Home » General Knowledge » NO MORE LAXMAN REKHAS. General Knowledge January 2015.

NO MORE LAXMAN REKHAS. General Knowledge January 2015.

 

R K Laxman, who joined The Times of India the year India gained Independence and chronicled its ups and downs for over half a century, drew his last breath in Pune as the sun set on our 66th Republic Day. The creator of the Common Man made millions of our readers smile every morning, but more importantly he captured the mood of a nation in the space of a small single column. It’s both funny and sad that countless of his `You Said It’ pocket cartoons still seem so relevant TOI

The coincidence is fortuitous but that should not diminish its significance: R K Laxman breathed his last in the midst of a fierce debate raging across the world in the wake of the murderous assault on Charlie Hebdo. In one camp are those who believe that nothing is more sacrosanct than freedom of expression. And in the opposite camp are those who hold that such freedom must go hand in hand with a heightened sense of responsibility.
For Laxman this was a nonissue. While he was convinced of the therapeutic values of satire, caricature and lampooning to sustain the health of a democracy , he was equally clear that these `medicines’ must be administered in careful doses so that they do not produce toxic side-effects. To strike a balance between these twin imperatives one needed both courage and caution. Laxman possessed these twin virtues in equal measure.

One reason why he was able to deploy them to wondrous effect was the environment in which he worked for a greater part of his professional life. It stretched to well over half a century . Leaders with a dictatorial or authoritarian bent of mind loathe cartoonists. Until recently , and barring the 20 months of the Emergency , India was spared of such leaders right from independence.

Her politicians were democrats of the finest vintage.Many attained the stature of statesmen. They not only reacted to their caricatures with a bemused smile but they even encouraged the caricaturists to practise their craft without fear of retribution. The tallest of them was Jawaharlal Nehru who exhorted the cartoonist Shankar never to spare him.

It is in this spirit that Laxman too spared no one throughout his long career in the Times of India Group: potentates in the fields of politics, business, entertainment, sports, religion and the underworld. Day after day he enchanted his readers with his delightful irreverence towards them. In the process he emerged as a sentinel occupying a vantage point on the ramparts of our republic to safeguard it from harm.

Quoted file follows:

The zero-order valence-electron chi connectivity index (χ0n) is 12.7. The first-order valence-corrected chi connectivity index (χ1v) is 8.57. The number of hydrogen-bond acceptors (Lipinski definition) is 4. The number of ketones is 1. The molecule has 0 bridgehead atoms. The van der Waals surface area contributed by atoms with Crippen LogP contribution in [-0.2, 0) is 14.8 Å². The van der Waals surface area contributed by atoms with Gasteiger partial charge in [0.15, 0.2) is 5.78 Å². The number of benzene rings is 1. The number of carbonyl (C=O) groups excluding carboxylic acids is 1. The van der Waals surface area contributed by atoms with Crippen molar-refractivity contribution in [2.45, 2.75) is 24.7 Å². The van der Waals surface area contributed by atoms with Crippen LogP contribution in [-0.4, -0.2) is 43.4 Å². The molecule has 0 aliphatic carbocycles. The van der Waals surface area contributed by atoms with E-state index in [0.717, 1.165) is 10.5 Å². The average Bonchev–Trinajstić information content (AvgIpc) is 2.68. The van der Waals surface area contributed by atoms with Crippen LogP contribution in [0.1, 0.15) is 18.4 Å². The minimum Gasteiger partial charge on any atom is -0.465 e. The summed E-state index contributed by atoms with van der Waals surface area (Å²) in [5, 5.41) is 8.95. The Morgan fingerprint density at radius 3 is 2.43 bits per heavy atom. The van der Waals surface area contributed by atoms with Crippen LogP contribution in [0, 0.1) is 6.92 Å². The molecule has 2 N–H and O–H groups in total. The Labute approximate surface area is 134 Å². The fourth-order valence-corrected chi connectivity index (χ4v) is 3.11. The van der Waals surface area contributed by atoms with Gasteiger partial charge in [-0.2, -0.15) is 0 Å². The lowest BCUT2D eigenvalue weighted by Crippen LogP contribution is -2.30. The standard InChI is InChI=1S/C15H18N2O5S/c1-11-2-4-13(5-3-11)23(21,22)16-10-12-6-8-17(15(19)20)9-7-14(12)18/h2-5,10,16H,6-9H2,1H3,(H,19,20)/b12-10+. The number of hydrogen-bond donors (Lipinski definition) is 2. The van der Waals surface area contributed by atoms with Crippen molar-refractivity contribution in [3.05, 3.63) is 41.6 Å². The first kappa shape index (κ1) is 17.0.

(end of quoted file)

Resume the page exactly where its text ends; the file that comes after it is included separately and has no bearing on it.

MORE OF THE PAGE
What set him apart were two incomparable gifts. One was to portray the characteristic traits of a public figure with flawless accuracy . Every good caricaturist strives to project the distinctive physical features of such a figure. Laxman did that as well. But he did something more significant: through a facial expression, a pose or a gesture he sought to reveal, so to speak, his or her inner self.

Many a cartoonist drew Nehru with his bald pate and a rose in the lapel of his jacket.But it was Laxman who depicted him as a patrician forever lost in his lofty thoughts. Indira Gandhi’s hooked nose was the delight of all caricaturists. But the expression on her face drawn by Laxman–a hint of haughtiness–revealed with exceptional exactitude her character.

He achieved this feat with his caricature of every major politician: Morarji Desai with his permanent frown of righteousness, Krishna Menon’s helter-skelter hairdo, Raj Narain’s impish and slightly sinister smile, V .P. Singh’s quizzical stare, Charan Singh’s air of terminal smugness, Narasimha Rao’s dowdy mien, Vajpayee’s mischievous twinkle, Advani’s aura of feigned invisibility … The list goes on and on from NTR to MGR, from Sonia Gandhi and Mayawati to Mamata Banerjee and Jaylaithaa, from Dilip Kumar to Amitabh Bacchan, not to mention the editors of this newspaper.

This satirical verve faltered only once. Laxman had a hard time caricaturing Rajiv Gandhi who was young, handsome and with no particular physical trait that would reveal his `inner self.’ But to his relief, the youthful prime minister, who had raised so many expectations but had not quite been able to meet them, emerged as a Laxman caricature in person: rotund and a bit unhinged. The other gift Laxman pos sessed was to whittle down complex issues to their bare essentials with a few bold strokes of the brush and a pithy caption. The squabbles, shenanigans and doublespeak of the nation’s movers and shakers enraged but also confused the citizenry. But Laxman peered right through this fog to spot what was at stake. More than most analysts he grasped what lay be hind the words and deeds of those who claimed to serve the public weal.

Laxman also cast his spell on readers with his pocket cartoons that appeared daily in the last, right-hand column of the newspaper just above the fold. Here he addressed is sues of topical concern and interest to them: pot-holes, traffic jams, water and power shortages, slums, beggars, the ways of the bureaucracy and the mischief of sundry goons. These problems still bedevil us. In this respect, he was the voice of civil society decades before the term gained currency.

The legacy that Laxman leaves behind him is the way he deployed the `hasya rasa’ (humour, one among nine aesthetic emotions in Sanskrit poetics) to telling effect. What drove hi m was no highfalutin principle but insatiable curiosity–a detached and serene one, alive to everything that smacked of the absurd–that allowed him to practise his craft with such consummate perfection.

His Common Man is well and truly orphaned.

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